Branding Speaker, Trainer, and Coach

How to Write a Proposal that Gets Reviewed and Accepted

How to Write a Proposal that Gets Reviewed and Accepted

How to write a business proposalWhoa! I just asked for proposals and was gobsmacked by the entire process. Here’s how to write a proposal that gets you the business.

1) Ensure Your “Contact Us” Forms Work

Two of the firms I reached out to never responded. However, when the referring contact mentioned the issue, both firms were quick to blame the technology. I am looking for a new web firm so if their tech isn’t working, why would I hire them? The shoemaker must not only have shoes, but should be wearing Gucci’s!

2) Schedule a Discovery Call

There’s no way to understand potential clients and uncover their needs without a call. I filled out a form, for example, and inserted the website that I wanted revised. Instead, I got a quote for revising my own site!
Calls are also where you build rapport, find unmet needs, and discover if you are a good fit. Sometimes, a Zoom call simply confirms that what you’re offering and what the prospect is looking for are 2 different things.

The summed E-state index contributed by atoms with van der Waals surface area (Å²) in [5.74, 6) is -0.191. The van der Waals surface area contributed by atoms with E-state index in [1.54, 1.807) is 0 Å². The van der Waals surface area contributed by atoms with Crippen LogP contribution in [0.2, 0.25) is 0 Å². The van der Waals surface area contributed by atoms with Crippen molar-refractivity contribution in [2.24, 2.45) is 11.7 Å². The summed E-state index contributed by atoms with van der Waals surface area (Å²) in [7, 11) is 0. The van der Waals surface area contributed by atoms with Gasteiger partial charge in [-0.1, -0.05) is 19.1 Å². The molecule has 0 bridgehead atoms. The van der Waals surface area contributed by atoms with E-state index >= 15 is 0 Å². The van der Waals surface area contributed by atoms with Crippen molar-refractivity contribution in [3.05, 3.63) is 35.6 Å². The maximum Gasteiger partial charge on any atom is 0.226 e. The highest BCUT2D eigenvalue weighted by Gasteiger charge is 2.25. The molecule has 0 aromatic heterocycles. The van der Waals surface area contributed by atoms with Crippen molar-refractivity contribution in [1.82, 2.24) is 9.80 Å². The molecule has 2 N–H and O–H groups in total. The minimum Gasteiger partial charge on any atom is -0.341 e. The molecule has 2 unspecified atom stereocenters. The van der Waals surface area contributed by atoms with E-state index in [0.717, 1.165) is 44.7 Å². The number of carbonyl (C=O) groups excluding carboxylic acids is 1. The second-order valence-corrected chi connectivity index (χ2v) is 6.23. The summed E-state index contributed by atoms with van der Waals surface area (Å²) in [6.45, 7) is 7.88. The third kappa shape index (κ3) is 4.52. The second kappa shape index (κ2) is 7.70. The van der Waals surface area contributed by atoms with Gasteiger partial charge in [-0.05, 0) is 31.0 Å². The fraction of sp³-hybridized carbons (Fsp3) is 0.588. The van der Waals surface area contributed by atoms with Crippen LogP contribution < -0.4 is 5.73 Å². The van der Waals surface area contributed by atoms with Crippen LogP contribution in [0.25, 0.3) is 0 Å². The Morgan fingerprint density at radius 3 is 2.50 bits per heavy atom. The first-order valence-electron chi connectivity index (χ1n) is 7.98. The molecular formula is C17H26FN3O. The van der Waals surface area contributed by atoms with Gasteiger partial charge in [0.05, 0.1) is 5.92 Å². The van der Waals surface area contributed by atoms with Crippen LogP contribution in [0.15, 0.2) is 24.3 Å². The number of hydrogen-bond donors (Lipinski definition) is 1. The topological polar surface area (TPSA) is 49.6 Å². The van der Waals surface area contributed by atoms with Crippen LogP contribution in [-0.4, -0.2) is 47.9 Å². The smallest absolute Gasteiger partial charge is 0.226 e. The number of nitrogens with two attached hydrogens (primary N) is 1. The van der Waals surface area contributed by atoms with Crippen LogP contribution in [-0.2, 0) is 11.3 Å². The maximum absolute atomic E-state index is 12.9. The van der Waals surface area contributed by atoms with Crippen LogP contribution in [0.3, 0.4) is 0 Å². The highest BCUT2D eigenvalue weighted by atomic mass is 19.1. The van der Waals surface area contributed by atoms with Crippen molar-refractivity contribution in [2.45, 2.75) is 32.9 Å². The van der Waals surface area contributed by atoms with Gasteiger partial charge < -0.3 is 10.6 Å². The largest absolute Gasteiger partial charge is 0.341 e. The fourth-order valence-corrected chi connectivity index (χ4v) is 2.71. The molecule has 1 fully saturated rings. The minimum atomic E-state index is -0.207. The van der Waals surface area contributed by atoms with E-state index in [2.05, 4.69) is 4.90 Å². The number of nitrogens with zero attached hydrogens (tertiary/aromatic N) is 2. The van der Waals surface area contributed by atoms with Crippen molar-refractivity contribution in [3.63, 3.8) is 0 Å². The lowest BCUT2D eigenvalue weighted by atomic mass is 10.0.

3) Budget? What Budget?

Virtually no client understands your business and its going rate. When I hop on calls to discuss creating a new brand name, prospects have no idea that it not only takes creative acumen, but due diligence as well. Your job is to explain your process, the result, and the investment.

Pssst: A steal-worthy idea is to get their gut reaction to a number. Example: naming typically costs approximately $15k; is that what you were thinking?

4) Identify the Situation/Problem

Every good proposal starts with your understanding of the issue. The better you understand the issue, the more likely you are to have the right solution.

5) Explain Why You Are the ONLY Solution

Here’s your opportunity to sell you, your credibility, and how you’ve tackled other similar problems. A proposal without your core competency is a sure-fire way to get your proposal rejected.

6) Give the Investment

This is NOT the time to deliver an estimate a range or even this verbiage that I just received: 200 hours @ 197.00 per hour. So, what’s the final price?

7) Timing

Manage expectations from the get-go. Inform the reader how long the project will take from beginning to end.

Look at proposals this way – they are your pathway to the business. No proposals – no chance of a sale. So, put your best foot and proposal forward.

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